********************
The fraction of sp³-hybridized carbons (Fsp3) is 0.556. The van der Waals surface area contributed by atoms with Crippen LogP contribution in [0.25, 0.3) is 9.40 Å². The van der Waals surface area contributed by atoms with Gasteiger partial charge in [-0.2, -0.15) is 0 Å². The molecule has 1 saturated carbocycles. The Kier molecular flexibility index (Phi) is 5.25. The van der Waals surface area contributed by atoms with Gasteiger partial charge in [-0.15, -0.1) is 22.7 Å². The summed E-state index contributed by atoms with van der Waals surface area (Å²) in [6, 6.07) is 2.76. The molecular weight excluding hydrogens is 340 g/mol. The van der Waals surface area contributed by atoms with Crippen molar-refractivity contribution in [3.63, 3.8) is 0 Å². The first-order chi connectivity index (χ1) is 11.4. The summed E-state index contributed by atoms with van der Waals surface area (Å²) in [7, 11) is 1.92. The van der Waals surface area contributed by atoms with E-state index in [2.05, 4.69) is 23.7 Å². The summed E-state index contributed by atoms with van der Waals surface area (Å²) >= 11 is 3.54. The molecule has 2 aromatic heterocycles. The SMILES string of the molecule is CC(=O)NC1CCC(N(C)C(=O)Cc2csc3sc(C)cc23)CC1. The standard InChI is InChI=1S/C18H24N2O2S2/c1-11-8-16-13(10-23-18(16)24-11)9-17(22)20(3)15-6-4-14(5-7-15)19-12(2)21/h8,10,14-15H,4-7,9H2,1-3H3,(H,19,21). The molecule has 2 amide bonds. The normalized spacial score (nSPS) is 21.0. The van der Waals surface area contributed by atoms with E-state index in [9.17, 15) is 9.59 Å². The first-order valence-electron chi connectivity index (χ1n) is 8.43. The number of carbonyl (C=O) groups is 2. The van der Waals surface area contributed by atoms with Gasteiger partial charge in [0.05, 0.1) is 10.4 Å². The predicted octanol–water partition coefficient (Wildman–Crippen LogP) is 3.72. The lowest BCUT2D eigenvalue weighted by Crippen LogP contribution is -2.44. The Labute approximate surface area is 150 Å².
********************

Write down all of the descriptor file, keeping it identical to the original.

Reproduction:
The fraction of sp³-hybridized carbons (Fsp3) is 0.556. The van der Waals surface area contributed by atoms with Crippen LogP contribution in [0.25, 0.3) is 9.40 Å². The van der Waals surface area contributed by atoms with Gasteiger partial charge in [-0.2, -0.15) is 0 Å². The molecule has 1 saturated carbocycles. The Kier molecular flexibility index (Phi) is 5.25. The van der Waals surface area contributed by atoms with Gasteiger partial charge in [-0.15, -0.1) is 22.7 Å². The summed E-state index contributed by atoms with van der Waals surface area (Å²) in [6, 6.07) is 2.76. The molecular weight excluding hydrogens is 340 g/mol. The van der Waals surface area contributed by atoms with Crippen molar-refractivity contribution in [3.63, 3.8) is 0 Å². The first-order chi connectivity index (χ1) is 11.4. The summed E-state index contributed by atoms with van der Waals surface area (Å²) in [7, 11) is 1.92. The van der Waals surface area contributed by atoms with E-state index in [2.05, 4.69) is 23.7 Å². The summed E-state index contributed by atoms with van der Waals surface area (Å²) >= 11 is 3.54. The molecule has 2 aromatic heterocycles. The SMILES string of the molecule is CC(=O)NC1CCC(N(C)C(=O)Cc2csc3sc(C)cc23)CC1. The standard InChI is InChI=1S/C18H24N2O2S2/c1-11-8-16-13(10-23-18(16)24-11)9-17(22)20(3)15-6-4-14(5-7-15)19-12(2)21/h8,10,14-15H,4-7,9H2,1-3H3,(H,19,21). The molecule has 2 amide bonds. The normalized spacial score (nSPS) is 21.0. The van der Waals surface area contributed by atoms with E-state index in [9.17, 15) is 9.59 Å². The first-order valence-electron chi connectivity index (χ1n) is 8.43. The number of carbonyl (C=O) groups is 2. The van der Waals surface area contributed by atoms with Gasteiger partial charge in [0.05, 0.1) is 10.4 Å². The predicted octanol–water partition coefficient (Wildman–Crippen LogP) is 3.72. The lowest BCUT2D eigenvalue weighted by Crippen LogP contribution is -2.44. The Labute approximate surface area is 150 Å².